Home page of Edward R. Vrscay

Under constant (yet, admittedly, intermittent) construction

Edward R. Vrscay


Professor
Department of Applied Mathematics
Faculty of Mathematics
University of Waterloo
Waterloo, Ontario, Canada N2L 3G1
Tel: (519) 888 4567 x 35455
Office: MC 6326 (please note the change)
e-mail: ervrscay "at" uwaterloo.ca



Current research activities

Current industrial research and collaboration

The ''Chrysler-Waterloo Project:'' Design of a new generation of conformable high-pressure vessels for gaseous fuels in automotive applications

In collaboration with Chrysler, we are developing a framework for the design of compressed gaseous fuel vessels that will occupy arbitrary geometries. More specifically, we seek to develop algorithms for fitting a network of tubes with a range of diameters into an arbitrary three-dimensional region. This work is currently being supported with a Natural Sciences and Engineering Research Council Collaborative Research and Development (CRD) with Chrysler Canada Inc. as industrial sponsor. (The heading of this section is the title of the CRD Grant.)

The following three faculty members are involved in this project:

This research is highly interdisciplinary in nature, involving various aspects of optimization, fluid mechanics, solid mechanics, software design and computing. Both theory and application play important roles.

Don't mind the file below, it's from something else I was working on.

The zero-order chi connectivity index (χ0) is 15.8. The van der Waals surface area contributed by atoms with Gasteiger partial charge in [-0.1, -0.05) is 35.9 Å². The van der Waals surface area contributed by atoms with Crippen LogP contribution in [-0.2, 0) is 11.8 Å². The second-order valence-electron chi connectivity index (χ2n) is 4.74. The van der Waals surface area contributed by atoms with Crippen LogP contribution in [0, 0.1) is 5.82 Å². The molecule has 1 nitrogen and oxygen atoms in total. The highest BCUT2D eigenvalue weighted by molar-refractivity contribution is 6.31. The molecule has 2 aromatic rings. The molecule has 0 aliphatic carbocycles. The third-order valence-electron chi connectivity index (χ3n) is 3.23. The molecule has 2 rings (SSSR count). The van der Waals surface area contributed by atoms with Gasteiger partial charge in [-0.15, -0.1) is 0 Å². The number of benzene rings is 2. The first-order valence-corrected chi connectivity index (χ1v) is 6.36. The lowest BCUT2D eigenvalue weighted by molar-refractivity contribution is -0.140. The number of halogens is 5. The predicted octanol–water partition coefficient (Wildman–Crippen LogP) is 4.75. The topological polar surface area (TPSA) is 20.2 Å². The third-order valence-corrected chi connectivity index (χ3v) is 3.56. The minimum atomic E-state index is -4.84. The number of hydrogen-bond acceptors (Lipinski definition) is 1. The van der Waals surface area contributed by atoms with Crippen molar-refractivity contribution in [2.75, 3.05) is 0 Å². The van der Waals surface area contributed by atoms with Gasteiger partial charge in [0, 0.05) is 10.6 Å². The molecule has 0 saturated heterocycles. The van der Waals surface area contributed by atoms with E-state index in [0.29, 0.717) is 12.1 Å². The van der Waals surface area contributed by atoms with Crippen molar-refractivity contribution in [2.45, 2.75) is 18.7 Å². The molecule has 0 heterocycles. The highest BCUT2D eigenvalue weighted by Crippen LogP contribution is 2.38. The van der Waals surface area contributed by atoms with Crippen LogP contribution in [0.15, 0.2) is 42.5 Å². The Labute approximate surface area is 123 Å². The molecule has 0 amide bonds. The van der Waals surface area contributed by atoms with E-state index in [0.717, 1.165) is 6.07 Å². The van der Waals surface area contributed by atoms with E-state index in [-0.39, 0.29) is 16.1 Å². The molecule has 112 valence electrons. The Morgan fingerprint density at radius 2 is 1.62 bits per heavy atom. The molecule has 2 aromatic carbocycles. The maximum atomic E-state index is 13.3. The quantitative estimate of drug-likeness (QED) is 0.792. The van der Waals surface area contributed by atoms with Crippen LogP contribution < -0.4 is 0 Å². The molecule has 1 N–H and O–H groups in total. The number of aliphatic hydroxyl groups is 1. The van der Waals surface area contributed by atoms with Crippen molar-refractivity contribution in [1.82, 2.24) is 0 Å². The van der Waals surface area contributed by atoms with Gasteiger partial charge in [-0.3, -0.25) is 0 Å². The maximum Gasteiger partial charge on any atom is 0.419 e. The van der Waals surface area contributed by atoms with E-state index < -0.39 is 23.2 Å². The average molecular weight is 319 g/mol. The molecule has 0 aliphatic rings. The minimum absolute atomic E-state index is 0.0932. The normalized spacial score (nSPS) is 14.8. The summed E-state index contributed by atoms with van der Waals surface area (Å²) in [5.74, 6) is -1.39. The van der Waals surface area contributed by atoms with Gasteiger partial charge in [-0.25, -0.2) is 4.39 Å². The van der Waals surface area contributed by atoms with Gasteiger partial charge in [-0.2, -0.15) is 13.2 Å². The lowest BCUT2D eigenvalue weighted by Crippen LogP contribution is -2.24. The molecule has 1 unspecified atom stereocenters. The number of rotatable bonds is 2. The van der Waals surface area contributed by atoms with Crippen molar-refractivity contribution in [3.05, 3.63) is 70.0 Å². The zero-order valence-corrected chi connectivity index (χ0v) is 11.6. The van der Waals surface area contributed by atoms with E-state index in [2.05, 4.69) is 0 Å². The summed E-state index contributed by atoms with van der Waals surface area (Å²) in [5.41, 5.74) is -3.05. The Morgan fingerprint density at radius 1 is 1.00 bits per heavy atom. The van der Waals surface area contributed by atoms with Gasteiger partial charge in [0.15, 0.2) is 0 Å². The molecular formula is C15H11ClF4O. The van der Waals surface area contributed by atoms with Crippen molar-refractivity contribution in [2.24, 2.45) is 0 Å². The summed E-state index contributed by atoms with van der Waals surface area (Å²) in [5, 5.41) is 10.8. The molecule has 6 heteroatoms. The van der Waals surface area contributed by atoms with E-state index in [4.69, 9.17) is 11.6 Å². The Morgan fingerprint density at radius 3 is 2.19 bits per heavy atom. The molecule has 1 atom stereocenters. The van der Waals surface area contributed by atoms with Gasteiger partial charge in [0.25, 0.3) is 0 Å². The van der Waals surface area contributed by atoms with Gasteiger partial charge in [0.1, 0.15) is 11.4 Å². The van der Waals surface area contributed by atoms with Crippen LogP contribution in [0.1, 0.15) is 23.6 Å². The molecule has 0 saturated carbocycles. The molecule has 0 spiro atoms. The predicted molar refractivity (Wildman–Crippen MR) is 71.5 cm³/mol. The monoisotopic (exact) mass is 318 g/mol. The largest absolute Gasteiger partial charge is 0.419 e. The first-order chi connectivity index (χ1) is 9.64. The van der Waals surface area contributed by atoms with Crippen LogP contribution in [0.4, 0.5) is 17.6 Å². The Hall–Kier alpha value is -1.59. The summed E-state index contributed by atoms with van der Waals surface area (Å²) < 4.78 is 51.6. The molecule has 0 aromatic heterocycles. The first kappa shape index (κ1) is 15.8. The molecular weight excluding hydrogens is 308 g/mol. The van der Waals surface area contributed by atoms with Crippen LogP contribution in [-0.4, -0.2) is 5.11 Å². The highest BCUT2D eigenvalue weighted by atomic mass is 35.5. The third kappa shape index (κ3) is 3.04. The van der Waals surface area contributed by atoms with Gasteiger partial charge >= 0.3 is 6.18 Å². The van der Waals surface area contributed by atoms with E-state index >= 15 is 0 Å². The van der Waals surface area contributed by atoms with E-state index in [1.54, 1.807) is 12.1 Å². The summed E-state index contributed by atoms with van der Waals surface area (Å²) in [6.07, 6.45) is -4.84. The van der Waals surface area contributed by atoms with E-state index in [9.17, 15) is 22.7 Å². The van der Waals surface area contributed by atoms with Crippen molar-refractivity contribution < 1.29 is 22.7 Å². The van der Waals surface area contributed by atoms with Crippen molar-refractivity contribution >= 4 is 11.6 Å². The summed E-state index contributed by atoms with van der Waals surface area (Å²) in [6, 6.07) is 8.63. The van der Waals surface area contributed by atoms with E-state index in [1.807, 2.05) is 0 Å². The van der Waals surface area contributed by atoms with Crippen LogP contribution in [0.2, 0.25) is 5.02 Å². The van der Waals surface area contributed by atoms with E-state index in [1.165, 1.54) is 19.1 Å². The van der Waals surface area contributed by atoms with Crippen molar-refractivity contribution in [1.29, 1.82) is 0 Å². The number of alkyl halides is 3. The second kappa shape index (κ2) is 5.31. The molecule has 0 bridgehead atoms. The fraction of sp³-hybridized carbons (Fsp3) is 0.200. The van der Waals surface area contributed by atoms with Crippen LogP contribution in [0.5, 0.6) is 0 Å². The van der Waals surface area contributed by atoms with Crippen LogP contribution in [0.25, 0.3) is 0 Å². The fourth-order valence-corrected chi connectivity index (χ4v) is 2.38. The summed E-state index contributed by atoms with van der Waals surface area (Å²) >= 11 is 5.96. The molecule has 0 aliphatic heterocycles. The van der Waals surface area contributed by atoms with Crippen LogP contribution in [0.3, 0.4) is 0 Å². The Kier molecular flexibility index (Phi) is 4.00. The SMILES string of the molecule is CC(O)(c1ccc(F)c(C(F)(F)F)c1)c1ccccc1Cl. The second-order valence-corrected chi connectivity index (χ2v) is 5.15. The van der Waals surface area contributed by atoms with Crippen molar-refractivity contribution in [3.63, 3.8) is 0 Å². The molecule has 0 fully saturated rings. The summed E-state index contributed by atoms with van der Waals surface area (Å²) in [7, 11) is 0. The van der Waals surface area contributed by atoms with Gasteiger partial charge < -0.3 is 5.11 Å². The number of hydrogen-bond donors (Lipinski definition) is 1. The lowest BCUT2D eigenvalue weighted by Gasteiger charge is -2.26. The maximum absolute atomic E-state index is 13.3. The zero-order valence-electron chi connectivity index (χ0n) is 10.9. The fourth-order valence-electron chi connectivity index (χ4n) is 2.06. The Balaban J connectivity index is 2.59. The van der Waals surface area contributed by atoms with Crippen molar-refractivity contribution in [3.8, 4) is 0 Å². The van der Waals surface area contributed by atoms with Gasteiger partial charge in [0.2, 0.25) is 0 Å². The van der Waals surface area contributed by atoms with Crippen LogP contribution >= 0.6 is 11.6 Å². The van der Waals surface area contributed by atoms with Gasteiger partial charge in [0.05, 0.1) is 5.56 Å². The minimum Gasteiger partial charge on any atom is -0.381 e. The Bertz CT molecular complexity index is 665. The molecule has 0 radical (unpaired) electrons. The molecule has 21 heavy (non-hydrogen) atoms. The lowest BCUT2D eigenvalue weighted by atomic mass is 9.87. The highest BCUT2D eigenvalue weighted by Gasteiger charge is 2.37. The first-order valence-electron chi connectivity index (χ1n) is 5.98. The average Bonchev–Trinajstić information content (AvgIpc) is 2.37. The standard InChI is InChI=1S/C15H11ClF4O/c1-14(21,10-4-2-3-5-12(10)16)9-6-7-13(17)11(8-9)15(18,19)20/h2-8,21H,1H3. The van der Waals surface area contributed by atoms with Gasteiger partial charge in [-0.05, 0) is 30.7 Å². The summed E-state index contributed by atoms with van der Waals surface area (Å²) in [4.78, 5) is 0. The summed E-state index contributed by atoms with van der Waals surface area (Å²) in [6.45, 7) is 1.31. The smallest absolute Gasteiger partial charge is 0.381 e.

Three M.Math. students and one M.Sc. students have worked on this project. We are now looking for new students. In particular, we are looking for dedicated and creative problem solvers. The work will continue to employ ideas and methods from a variety of mathematical and scientific disciplines. We also expect students to be able to work both independently as well as with our team of faculty members and students, in addition to representatives from Chrysler and its industrial partners involved in the project.

Past research activities

Mathematical physics, in particular quantum theory. At one time, this represented a major research activity of mine. However, as time progressed and my activities in mathematical imaging were expanding, there was less and less time (and energy!) available to supervise graduate students in this area. As a result, I decided in 2007 that I would not take any new graduate students. It was a difficult decision for a number of reasons: Here is a brief list of areas of quantum mechanics in which I have worked, arranged chronologically from past to most recent:

Primary research collaborators


Courses recently taught

Here are my lecture or supplementary notes for some courses taught recently.

Recent graduate students and undergraduate research assistants